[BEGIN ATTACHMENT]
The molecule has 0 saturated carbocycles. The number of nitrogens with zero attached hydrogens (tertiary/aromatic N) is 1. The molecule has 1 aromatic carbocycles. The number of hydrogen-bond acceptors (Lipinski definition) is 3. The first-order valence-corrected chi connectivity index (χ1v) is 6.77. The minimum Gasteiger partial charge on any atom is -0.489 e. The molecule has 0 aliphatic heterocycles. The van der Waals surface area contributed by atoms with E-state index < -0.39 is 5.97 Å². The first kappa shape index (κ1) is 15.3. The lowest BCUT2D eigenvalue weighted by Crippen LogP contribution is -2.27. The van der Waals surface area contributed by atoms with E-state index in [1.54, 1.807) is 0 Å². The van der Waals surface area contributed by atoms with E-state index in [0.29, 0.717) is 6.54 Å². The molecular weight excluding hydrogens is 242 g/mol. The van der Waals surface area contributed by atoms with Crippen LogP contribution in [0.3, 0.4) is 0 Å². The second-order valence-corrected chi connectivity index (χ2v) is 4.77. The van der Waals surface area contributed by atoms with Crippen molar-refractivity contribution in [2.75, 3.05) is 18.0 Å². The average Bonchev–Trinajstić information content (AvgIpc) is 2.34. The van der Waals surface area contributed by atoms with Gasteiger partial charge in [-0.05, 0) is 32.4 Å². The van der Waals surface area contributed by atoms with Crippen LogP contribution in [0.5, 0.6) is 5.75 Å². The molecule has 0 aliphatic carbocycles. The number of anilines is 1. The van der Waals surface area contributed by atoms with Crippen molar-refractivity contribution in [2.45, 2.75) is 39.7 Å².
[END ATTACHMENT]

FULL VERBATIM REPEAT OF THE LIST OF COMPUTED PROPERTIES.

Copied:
The molecule has 0 saturated carbocycles. The number of nitrogens with zero attached hydrogens (tertiary/aromatic N) is 1. The molecule has 1 aromatic carbocycles. The number of hydrogen-bond acceptors (Lipinski definition) is 3. The first-order valence-corrected chi connectivity index (χ1v) is 6.77. The minimum Gasteiger partial charge on any atom is -0.489 e. The molecule has 0 aliphatic heterocycles. The van der Waals surface area contributed by atoms with E-state index < -0.39 is 5.97 Å². The first kappa shape index (κ1) is 15.3. The lowest BCUT2D eigenvalue weighted by Crippen LogP contribution is -2.27. The van der Waals surface area contributed by atoms with E-state index in [1.54, 1.807) is 0 Å². The van der Waals surface area contributed by atoms with E-state index in [0.29, 0.717) is 6.54 Å². The molecular weight excluding hydrogens is 242 g/mol. The van der Waals surface area contributed by atoms with Crippen LogP contribution in [0.3, 0.4) is 0 Å². The second-order valence-corrected chi connectivity index (χ2v) is 4.77. The van der Waals surface area contributed by atoms with Crippen molar-refractivity contribution in [2.75, 3.05) is 18.0 Å². The average Bonchev–Trinajstić information content (AvgIpc) is 2.34. The van der Waals surface area contributed by atoms with Gasteiger partial charge in [-0.05, 0) is 32.4 Å². The van der Waals surface area contributed by atoms with Crippen LogP contribution in [0.5, 0.6) is 5.75 Å². The molecule has 0 aliphatic carbocycles. The number of anilines is 1. The van der Waals surface area contributed by atoms with Crippen molar-refractivity contribution in [2.45, 2.75) is 39.7 Å².